The Way of the Word

4. January 2010

Review: Stephen Lawhead – Scarlet

Filed under: books,general,review — jensaltmann @ 10:13
Tags: , , ,

Originally published in 2007.

Scarlet is the second instalment in Stephen R. Lawhead’s Robin Hood — pardon me, Raven King trilogy. Told in a certain extent from the perspective of William Scatlocke, better known as Will Scarlet, it continues the story from the novel Hood.

After losing everything when his liege lord backs the wrong side in a rebellion against the king, Will Scarlet wanders aimlessly around Wales. Until he meets the men of Rhy Bran y Hud (whom the Ffreinc, or Franks, call Robin Hood, because they can’t properly pronouce Welsh) and joins the rebels. During a raid, Bran’s rebels capture a seal ring, a pair of gloves and a letter. They can’t figure out what that means, but since the Sheriff and Abbot Hugo are willing to kill for these items, they have to be important. Still, it’s dangerous to have them, so they prefer to return them. But not without first replacing the letter with a copy.

When Will Scarlet is captured during an attempt on the Sheriff’s life, he spends five months in the dungeons, recalling his life history (for the reader) and figuring out what the three items mean. Now the rebels have to get word of a conspiracy against the throne to King William. If word reaches the king in time, they expect, the king will reward them by restoring Bran as the king of Elfael.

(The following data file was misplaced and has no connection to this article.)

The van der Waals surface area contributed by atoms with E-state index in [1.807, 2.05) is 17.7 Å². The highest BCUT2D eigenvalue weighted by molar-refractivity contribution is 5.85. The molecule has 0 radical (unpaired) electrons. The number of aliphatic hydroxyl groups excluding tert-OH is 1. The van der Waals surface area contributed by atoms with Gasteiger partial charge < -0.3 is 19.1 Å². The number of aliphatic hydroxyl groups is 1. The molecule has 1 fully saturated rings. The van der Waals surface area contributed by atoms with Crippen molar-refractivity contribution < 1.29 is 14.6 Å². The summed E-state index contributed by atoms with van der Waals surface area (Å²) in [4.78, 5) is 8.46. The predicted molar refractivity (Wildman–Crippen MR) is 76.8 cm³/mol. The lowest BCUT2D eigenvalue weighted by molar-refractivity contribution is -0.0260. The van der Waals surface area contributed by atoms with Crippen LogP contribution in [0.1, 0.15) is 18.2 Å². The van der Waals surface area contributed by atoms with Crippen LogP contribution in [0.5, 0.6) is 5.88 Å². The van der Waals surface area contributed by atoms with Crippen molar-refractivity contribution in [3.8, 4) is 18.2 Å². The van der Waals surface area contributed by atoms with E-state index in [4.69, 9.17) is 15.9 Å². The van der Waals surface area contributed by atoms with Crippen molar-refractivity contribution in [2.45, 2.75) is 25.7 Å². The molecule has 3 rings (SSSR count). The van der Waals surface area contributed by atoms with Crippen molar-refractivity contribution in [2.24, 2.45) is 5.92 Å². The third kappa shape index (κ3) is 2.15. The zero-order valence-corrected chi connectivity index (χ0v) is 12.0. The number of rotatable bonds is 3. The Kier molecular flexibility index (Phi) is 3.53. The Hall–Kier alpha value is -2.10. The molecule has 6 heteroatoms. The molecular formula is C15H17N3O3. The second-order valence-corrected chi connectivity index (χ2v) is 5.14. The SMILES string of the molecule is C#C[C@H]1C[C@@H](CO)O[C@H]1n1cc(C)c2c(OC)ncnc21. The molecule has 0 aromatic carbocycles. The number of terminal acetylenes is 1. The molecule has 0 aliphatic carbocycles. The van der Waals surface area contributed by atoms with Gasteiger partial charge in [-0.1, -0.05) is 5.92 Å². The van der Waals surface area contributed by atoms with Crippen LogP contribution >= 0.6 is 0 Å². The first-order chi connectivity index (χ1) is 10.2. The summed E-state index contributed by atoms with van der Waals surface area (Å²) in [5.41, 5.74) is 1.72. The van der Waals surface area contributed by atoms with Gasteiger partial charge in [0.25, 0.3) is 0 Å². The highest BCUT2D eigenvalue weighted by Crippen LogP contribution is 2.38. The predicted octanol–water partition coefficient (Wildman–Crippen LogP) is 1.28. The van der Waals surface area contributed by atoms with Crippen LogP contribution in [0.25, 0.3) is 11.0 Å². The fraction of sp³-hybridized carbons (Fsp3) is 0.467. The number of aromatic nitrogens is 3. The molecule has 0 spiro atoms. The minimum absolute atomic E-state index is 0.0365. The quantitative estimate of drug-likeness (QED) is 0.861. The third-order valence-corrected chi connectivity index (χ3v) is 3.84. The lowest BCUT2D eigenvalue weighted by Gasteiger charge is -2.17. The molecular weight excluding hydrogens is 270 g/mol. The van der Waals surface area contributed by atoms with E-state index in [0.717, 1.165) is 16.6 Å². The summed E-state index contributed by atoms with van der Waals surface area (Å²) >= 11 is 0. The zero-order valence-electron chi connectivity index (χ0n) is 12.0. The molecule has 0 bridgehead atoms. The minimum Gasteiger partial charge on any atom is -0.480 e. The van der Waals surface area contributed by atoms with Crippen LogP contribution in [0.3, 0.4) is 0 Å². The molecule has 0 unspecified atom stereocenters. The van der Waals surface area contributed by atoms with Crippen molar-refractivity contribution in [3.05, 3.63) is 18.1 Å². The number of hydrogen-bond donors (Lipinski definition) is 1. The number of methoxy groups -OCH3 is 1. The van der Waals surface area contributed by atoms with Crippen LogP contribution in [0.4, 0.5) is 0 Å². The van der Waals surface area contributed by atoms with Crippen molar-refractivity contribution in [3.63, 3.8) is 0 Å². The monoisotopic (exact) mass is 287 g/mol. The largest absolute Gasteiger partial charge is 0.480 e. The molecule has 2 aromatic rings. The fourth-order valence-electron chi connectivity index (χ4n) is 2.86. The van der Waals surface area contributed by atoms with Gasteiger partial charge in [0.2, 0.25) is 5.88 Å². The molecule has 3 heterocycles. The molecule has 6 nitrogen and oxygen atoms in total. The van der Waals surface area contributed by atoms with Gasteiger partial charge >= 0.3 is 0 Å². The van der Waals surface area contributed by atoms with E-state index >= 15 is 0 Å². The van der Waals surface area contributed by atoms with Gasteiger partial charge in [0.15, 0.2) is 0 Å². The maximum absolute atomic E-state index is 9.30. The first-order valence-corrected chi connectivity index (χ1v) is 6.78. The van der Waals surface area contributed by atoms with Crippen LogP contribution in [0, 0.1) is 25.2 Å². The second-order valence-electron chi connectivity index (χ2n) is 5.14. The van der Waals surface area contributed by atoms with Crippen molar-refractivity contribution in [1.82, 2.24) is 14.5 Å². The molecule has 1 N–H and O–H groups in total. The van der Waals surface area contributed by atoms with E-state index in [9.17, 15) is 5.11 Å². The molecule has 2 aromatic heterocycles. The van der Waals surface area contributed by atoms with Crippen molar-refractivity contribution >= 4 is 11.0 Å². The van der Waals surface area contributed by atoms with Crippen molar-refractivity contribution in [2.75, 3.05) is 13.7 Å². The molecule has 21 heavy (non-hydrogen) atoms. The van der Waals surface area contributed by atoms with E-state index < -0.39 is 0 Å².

Hood was the origin story of Rhy Bran, the King Raven. With that out of the way, Scarlet has the opportunity to focus on the life of the Merry Men, whose lives aren’t so merry at all but rather quite miserable. Lawhead’s description of life in the forest drives home just how much so, especially in the scenes that take place around Christmas, and when Scarlet returns after his captivity.

Instead of a lengthy origin, Scarlet focuses on a series of capers the outlaws commit. This is what most Robin Hood tales are about: Robin and his Merry Men being a thorn in the Sheriff’s side, and possibly even saving the throne. Lawhead delivers on this score. After Scarlet’s origin, the outlaws stage a successful raid, the first of several in this novel, with each one logically building upon what has come before. It’s far more entertaining than the first novel in the trilogy, but even Scarlet can’t escape the problem of predictability. It’s obvious that Lawhead won’t kill Scarlet, and given that it’s the second book in a trilogy, it’s equally obvious that Bran won’t get Elfael back. At least not just yet. There are massive status quo changes at the story’s end. And a cliffhanger, to be resolved in the next volume.

Another plus is that a reader doesn’t have to have read Hood in order to understand and enjoy Scarlet. Since this is the story of how Will Scarlet joins the Merry Men, the reader learns everything they need to know just as Will does.

Scarlet is a much more enjoyable read that Hood, something to while away some dark winter evenings. It provides a (I suppose) more authentic view of the life the outlaws would have lived in the real world. The capers are fun, but sometimes Lawehead tries to play it too cute. (Such as when he has Will refuse to tell his scribe Mérian’s plan, therefore leading the reader to the conclusion that Will’s captivity might be part of that plan, and other instances.)

Verdict: Mildly recommended, but more so than Hood.

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